Studies show CA-MRSA infections on rise; new strains, prevelance concern doctors

June 1, 2005

National report — Skin infections caused by the current strain of community-associated methicillin-resistant Staphylococcus aureus (CA-MRSA) are on the rise. However, experts say the scope of the problem remains unclear.

"In general," says Rachel J. Gorwitz, M.D., M.P.H., "we've seen MRSA emerging in the community over the past several years. And we're certainly hearing from providers such as pediatricians, internists and emergency medicine physicians that they're seeing more and more of this disease."

Federal law does not require national surveillance for CA-MRSA, according to Dr. Gorwitz, a medical epidemiologist with the Centers for Disease Control (CDC) Division of Healthcare Quality Promotion. Nevertheless, recent research presents a glimpse into the nationwide picture.

In San Juan, Puerto Rico, a recently concluded study of 450 impetigo patients shows that CA-MRSA was isolated in 8.25 percent of patients in whom S. aureus, either alone or in conjunction with Streptococcus pyogenes, was present.

"We were surprised because we had looked at this population 12 years before we did this study, and we didn't have any MRSA," says Patricia M. Mertz, research professor emeritus, University of Miami, Fla., Department of Dermatology and Cutaneous Surgery and lead author of the unpublished study.

A retrospective chart review of 146 community-acquired S. aureus infections treated by a Los Angeles-based dermatology practice during 2001 and 2002 found that 26.7 percent (39 patients) proved methicillin-resistant (Iyer S, Jones DH. J Am Acad Dermatol. 2004 Jun;50(6):854-858).

Study author Derek H. Jones, M.D., says that in Los Angeles and West Hollywood, primary care physicians are growing more adept at diagnosing and treating CA-MRSA infections. Still, he says, "Dermatologists are seeing many more of these infections. What was once a problem confined to nursing homes and hospitals is now being seen in all sorts of communities across the United States."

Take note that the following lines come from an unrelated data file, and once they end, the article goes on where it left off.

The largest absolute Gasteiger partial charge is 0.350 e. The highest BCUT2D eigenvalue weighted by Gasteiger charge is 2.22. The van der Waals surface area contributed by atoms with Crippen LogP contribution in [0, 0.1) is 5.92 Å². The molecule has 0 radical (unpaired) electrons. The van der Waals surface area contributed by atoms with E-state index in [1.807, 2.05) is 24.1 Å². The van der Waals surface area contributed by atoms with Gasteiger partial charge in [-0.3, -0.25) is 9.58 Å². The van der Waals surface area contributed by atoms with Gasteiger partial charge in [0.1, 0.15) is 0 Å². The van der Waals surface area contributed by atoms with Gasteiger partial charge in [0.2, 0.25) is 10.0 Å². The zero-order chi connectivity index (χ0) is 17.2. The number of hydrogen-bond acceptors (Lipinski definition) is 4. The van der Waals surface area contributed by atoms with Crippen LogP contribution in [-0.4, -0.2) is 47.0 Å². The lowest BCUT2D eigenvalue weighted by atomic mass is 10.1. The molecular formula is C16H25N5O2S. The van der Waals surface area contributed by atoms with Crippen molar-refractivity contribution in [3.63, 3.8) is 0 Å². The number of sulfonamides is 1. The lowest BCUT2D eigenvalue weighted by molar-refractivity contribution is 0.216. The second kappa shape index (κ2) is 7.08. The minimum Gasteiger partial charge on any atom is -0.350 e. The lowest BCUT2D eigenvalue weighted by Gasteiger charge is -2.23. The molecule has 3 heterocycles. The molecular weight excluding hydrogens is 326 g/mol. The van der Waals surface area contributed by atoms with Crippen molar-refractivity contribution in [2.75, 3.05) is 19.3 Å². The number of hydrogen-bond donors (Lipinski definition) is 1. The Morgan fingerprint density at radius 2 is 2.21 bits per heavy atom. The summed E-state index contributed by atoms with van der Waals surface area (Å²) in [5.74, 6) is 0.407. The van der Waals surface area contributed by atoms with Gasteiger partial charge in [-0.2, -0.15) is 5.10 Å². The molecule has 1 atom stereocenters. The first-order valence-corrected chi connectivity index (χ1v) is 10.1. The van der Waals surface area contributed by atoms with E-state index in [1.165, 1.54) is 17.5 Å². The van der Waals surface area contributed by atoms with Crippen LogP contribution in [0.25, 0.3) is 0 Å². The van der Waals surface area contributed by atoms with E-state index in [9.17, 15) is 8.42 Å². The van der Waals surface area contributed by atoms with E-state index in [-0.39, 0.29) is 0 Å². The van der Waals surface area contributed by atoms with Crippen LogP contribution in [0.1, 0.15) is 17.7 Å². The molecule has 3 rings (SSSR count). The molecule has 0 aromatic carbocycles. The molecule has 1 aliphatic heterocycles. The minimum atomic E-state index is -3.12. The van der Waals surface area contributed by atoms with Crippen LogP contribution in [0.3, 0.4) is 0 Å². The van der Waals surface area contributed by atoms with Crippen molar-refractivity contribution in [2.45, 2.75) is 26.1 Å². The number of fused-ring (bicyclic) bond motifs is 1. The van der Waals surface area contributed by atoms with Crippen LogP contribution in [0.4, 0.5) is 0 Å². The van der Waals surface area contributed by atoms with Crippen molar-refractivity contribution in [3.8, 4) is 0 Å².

Dr. Jones is clinical assistant professor of dermatology at the University of California, Los Angeles.

Presentation, treatment "Generally the presentation is an acute abscess that (forms) overnight, usually in an otherwise healthy individual," he says. "Many times, the abscess may come up in an area where there's been some sort of previous trauma such as a razor nick."

Most patients mistake the abscess for a spider bite. But examinations usually reveal atypically painful and virulent-looking abscesses.

"A tip-off to the diagnosis is that many times one will see a little bit of cutaneous necrosis with a dark purple color centrally, and as the little pinpoint of skin dies one will begin to see a gray hue," Dr. Jones says.

To treat such abscesses, experts recommend incision and drainage, especially for fluctuant abscesses, followed by lab cultures and appropriate antibiotics.

In Dr. Jones' analysis, "We found that the patients who did the best were generally treated with a combination of Bactrim DS (trimethoprim/sulfamethoxazole, Roche), one pill twice daily, and rifampin, 300 mg twice a day, for two weeks. Patients treated for less than two weeks tended to have more recurrences," as did those treated with trimethoprim/sulfamethoxazole alone.